John Mason and the End of the World

Christopher Hill examines the millenarian religious ferment of the seventeenth century and finds that it threw up many strange figures—among them an eccentric Anglican divine who prophesied that the second coming was soon to occur in his own parish, where he gathered a large community of religious squatters.

The doctrine that the end of the world is approaching, that Christ is coming to rule with his saints in the millennium, is as old as Christianity. It can be a harmless hope for a kingdom that is not of this world. But in moments of acute social crisis some of the devoutest believers may see signs that the kingdom is at hand, and may decide that it is their duty to expedite its coming. At such moments millenarian doctrines become equivalent to social revolution. In the sixteenth and seventeenth centuries the popular form of this revolutionary doctrine was Fifth Monarchism. The four monarchies of Babylon, Persia, Greece and Rome had passed away; the monarchy of Christ was imminent. Earnest men studied Daniel and Revelations, and identified the Little Horn of the Beast with whoever was their enemy of the moment. Since God’s kingdom was about to be established, all earthly power which might compete with it must be rejected, nay overthrown. So Fifth Monarchism had the effect of a theory of anarchism. The state was evil.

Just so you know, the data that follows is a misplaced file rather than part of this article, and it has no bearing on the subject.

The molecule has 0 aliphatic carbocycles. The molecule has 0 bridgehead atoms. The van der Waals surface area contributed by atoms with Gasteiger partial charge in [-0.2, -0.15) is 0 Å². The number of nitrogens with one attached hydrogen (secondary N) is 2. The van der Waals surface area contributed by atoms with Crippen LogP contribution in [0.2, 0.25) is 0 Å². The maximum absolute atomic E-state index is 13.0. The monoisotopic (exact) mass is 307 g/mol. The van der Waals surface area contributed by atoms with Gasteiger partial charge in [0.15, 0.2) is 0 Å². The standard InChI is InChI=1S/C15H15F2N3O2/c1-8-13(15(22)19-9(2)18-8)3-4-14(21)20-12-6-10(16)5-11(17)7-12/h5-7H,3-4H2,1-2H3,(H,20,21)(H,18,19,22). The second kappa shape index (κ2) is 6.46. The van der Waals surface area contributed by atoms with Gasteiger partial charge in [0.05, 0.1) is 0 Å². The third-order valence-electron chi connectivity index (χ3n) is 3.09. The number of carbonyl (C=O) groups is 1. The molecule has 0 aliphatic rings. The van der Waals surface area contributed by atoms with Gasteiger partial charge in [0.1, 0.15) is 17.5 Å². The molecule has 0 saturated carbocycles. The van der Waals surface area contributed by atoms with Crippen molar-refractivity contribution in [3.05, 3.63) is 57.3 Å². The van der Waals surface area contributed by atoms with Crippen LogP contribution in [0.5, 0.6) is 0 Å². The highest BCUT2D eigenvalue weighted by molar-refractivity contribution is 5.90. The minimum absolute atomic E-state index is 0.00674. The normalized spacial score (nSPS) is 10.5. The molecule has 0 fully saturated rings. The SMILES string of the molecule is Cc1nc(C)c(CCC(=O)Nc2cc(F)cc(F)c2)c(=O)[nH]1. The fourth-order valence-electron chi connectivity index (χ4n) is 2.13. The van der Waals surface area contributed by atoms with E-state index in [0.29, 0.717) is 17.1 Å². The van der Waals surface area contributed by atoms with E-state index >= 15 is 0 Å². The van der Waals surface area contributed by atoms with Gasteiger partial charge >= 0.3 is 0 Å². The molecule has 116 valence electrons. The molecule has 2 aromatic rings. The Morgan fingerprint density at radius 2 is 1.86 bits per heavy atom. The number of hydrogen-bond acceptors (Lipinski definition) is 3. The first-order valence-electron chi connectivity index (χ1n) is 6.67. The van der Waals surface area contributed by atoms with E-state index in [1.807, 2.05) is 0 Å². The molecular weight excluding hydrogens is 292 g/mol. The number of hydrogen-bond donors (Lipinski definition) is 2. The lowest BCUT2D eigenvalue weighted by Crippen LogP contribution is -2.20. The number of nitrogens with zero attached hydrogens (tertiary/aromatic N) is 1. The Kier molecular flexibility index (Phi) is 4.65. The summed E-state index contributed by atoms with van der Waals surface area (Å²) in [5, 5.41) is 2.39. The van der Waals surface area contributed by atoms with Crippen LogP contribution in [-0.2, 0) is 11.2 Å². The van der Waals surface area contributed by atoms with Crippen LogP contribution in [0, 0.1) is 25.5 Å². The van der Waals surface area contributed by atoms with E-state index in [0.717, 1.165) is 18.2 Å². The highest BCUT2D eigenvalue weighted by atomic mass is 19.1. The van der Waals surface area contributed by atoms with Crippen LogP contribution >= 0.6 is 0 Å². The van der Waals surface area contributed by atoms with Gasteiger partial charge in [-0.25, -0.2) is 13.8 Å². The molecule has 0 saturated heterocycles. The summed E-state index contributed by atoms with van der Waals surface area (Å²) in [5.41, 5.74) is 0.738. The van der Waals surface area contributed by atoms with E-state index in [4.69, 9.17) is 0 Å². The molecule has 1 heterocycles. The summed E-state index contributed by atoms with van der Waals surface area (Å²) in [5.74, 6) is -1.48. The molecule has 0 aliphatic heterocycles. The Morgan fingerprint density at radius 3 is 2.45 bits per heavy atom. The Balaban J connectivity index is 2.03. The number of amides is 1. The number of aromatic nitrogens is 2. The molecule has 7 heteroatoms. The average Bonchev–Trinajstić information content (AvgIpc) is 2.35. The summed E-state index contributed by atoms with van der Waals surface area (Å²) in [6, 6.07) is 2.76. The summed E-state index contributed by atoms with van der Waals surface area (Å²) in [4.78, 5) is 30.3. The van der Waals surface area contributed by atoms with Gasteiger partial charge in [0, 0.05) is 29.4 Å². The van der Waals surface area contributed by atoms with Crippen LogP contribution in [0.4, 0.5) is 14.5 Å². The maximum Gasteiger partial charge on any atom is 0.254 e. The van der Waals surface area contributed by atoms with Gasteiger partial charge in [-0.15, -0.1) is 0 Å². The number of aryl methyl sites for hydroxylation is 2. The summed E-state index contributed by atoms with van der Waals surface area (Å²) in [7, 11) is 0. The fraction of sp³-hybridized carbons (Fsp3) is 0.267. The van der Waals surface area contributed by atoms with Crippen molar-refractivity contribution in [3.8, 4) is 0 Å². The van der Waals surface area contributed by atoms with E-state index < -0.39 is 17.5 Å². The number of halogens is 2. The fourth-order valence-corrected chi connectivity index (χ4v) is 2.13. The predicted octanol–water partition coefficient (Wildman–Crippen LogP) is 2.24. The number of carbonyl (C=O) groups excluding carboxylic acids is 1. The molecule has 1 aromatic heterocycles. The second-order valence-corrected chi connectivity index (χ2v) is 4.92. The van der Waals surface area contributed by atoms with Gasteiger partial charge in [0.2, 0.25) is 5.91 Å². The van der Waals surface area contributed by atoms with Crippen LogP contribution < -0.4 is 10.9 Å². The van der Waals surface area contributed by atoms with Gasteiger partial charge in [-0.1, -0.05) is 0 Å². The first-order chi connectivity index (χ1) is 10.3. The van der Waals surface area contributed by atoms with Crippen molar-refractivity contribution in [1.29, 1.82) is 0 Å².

To continue reading this article you will need to purchase access to the online archive.

Buy Online Access  Buy Print & Archive Subscription

If you have already purchased access, or are a print & archive subscriber, please ensure you are logged in.

Please email if you have any problems.